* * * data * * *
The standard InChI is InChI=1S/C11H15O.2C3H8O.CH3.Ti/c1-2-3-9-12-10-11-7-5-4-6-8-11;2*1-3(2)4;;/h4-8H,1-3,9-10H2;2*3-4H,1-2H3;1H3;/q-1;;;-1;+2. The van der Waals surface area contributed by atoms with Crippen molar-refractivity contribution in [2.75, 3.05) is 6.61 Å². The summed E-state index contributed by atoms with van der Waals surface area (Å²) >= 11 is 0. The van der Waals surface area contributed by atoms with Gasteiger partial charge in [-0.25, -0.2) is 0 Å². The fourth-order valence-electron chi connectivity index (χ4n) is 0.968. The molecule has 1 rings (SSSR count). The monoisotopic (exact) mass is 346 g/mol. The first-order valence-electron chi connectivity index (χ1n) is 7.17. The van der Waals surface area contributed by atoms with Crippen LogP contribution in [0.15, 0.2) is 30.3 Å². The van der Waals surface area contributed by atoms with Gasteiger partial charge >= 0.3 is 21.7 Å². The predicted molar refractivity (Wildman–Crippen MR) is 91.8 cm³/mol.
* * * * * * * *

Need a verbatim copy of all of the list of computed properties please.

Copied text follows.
The standard InChI is InChI=1S/C11H15O.2C3H8O.CH3.Ti/c1-2-3-9-12-10-11-7-5-4-6-8-11;2*1-3(2)4;;/h4-8H,1-3,9-10H2;2*3-4H,1-2H3;1H3;/q-1;;;-1;+2. The van der Waals surface area contributed by atoms with Crippen molar-refractivity contribution in [2.75, 3.05) is 6.61 Å². The summed E-state index contributed by atoms with van der Waals surface area (Å²) >= 11 is 0. The van der Waals surface area contributed by atoms with Gasteiger partial charge in [-0.25, -0.2) is 0 Å². The fourth-order valence-electron chi connectivity index (χ4n) is 0.968. The molecule has 1 rings (SSSR count). The monoisotopic (exact) mass is 346 g/mol. The first-order valence-electron chi connectivity index (χ1n) is 7.17. The van der Waals surface area contributed by atoms with Crippen LogP contribution in [0.15, 0.2) is 30.3 Å². The van der Waals surface area contributed by atoms with Gasteiger partial charge >= 0.3 is 21.7 Å². The predicted molar refractivity (Wildman–Crippen MR) is 91.8 cm³/mol.